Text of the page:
Astronauts: April 2010 Archives

Humans on Mars? Forget it, opinion, Simon Ramo, LA Times

"But is this a worthy goal? It appears increasingly doubtful that an astronaut could accomplish something useful on Mars not already being done by robots at far less cost and with little danger to humans."

Proceedings from the NASA Administrator's Symposium: "Risk and Exploration: Earth, Sea and the Stars", NASA Administrator's Symposium, September 26-29, 2004
Session Three: The Stars (PDF)

Pages 178-179 [Mars Exploration Rover PI Steve Squyres] "I'd like to finish this on a slightly lighter note by telling you a story. We had a lot of discussion yesterday about humans versus robots. And as the robot guy here, I want to tell a story about the experience that I had that really taught me a lot about that particular topic. We were at first trying to figure out how to use a set of rovers on Mars to really do scientific exploration. The technology folks at JPL [Jet Propulsion Laboratory] built a wonderful little vehicle called FIDO. And FIDO was a great test rover - you could take it out in the field and you didn't worry about getting a few scratches in the paint.

We took it out to a place called Silver Lake in the Mojave Desert about 1997. And we went out there and it was the first time I had ever been out in the field. So I went out there with my team - a bunch of really high-priced geologic talent - some serious field geologists. And we got the rover out there and, of course, the rover breaks down. First time I've ever been out in the field, it's dusty, it's dirty, you know, the rover's not working. So okay, what am I going to do with all these bored geologists I've got on my hands? So I said, "Look, let's go on a geology walk. Let's go on a little field trip." So everybody got their boots and their rock hammers and their hand lenses and everything. And I picked up a notebook and a stopwatch. And we walked out to a nearby ridge where I knew there was some interesting geology exposed and we sat down - or rather I sat down - and they went off and they started geologizing.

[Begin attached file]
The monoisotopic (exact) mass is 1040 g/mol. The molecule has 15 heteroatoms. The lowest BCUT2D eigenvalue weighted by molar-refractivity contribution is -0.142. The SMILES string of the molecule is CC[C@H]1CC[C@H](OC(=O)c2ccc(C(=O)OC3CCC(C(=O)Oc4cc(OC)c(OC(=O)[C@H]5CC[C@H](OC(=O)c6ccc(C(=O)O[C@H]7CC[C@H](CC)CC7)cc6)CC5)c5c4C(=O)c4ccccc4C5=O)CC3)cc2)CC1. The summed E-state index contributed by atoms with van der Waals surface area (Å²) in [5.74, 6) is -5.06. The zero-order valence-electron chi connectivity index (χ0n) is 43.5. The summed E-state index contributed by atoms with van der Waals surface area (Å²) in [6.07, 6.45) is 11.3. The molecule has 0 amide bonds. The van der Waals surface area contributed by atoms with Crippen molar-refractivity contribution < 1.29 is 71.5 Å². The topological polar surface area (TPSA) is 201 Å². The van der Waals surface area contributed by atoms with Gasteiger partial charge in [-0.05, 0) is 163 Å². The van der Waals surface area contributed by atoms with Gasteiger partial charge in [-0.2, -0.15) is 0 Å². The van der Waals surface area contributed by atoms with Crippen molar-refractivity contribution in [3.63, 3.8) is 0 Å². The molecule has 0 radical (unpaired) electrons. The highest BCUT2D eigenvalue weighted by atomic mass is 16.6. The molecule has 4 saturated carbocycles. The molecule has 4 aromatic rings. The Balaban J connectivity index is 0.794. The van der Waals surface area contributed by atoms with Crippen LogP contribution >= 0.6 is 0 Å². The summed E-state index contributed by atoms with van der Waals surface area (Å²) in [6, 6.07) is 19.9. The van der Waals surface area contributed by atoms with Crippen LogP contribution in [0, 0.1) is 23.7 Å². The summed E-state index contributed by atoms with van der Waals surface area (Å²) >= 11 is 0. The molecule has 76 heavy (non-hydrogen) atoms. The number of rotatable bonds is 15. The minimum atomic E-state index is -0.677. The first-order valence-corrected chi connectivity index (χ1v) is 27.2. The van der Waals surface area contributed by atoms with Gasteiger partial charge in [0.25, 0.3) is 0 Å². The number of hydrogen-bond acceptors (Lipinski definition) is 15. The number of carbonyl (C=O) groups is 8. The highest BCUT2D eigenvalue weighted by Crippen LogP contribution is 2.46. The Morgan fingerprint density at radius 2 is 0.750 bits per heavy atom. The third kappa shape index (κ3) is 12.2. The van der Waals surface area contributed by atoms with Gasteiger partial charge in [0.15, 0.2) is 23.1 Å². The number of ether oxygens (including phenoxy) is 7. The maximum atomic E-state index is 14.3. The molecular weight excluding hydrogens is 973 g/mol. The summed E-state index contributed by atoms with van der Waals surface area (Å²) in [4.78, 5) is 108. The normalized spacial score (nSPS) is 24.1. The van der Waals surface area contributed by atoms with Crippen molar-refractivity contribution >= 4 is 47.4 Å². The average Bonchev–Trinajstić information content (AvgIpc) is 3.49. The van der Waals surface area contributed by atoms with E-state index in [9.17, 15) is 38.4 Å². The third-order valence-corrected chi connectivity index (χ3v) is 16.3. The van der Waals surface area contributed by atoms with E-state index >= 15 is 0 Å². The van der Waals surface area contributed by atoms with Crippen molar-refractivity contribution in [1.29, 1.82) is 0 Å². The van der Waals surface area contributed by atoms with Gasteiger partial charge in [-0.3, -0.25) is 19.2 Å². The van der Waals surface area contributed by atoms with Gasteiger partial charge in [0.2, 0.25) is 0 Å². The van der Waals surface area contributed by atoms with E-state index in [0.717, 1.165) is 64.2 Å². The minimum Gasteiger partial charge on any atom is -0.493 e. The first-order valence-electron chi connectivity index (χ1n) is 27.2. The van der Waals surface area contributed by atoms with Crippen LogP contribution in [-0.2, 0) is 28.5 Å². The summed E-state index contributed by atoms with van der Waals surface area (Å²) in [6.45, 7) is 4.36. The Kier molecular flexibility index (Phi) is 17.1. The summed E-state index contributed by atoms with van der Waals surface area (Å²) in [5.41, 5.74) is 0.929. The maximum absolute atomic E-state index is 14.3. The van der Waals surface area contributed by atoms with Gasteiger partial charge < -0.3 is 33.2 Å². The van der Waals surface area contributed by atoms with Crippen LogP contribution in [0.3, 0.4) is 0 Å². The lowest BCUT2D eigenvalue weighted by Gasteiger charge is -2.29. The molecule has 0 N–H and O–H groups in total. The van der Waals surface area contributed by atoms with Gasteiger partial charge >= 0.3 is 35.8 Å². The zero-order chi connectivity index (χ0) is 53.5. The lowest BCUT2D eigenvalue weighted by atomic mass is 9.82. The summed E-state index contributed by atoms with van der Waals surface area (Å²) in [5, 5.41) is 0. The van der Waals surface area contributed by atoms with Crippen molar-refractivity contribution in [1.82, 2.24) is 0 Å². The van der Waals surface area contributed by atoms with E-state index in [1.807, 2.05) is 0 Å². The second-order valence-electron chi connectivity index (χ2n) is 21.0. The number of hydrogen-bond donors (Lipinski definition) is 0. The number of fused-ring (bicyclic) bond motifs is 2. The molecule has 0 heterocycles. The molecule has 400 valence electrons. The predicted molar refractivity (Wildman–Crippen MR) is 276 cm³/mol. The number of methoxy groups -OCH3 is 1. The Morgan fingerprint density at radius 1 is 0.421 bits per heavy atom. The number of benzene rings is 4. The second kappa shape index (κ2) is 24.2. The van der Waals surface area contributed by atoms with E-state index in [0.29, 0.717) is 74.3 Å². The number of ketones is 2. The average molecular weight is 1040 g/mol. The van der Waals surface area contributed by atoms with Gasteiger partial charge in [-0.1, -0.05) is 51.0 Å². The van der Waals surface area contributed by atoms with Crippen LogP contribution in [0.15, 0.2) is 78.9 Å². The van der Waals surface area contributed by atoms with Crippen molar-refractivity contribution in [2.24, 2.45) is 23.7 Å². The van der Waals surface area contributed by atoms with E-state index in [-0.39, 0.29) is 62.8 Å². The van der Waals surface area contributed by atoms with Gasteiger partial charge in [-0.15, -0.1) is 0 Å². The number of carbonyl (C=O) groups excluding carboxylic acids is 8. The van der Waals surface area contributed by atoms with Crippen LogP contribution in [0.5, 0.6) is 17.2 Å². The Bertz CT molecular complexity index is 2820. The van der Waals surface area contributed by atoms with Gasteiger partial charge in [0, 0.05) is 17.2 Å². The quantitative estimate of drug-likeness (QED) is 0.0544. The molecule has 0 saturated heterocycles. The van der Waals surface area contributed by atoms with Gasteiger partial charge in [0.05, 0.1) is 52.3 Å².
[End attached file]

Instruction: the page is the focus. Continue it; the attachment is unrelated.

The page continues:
And I started timing them. You know, how long does it take for Andy Knoll to walk over to that rock? How long does it take Ray Arvidson to pick that thing up and break it open with his rock hammer and look at it with a hand lens? And they were doing a lot of things that our rovers couldn't do, but I focused on the things they were doing that our rovers could do. And, you know, I did it as quantitatively as I could - this was hardly a controlled experiment. And when I looked at the numbers afterwards, what I found was that what our magnifi cent robotic vehicles can do in an entire day on Mars, these guys could do in about 30 - 45 seconds.

We are very far away from being able to build robots - I'm not going to see it in my lifetime - that have anything like the capabilities that humans will have to explore, let alone to inspire. And when I hear people point to Spirit and Opportunity and say that these are examples of why we don't need to send humans to Mars, I get very upset. Because that's not even the right discussion to be having. We must send humans to Mars. We can't do it soon enough for me. You know, I'm a robot guy. I mean, I love Spirit and Opportunity - and I use a word like "love" very advisedly when talking about a hunk of metal.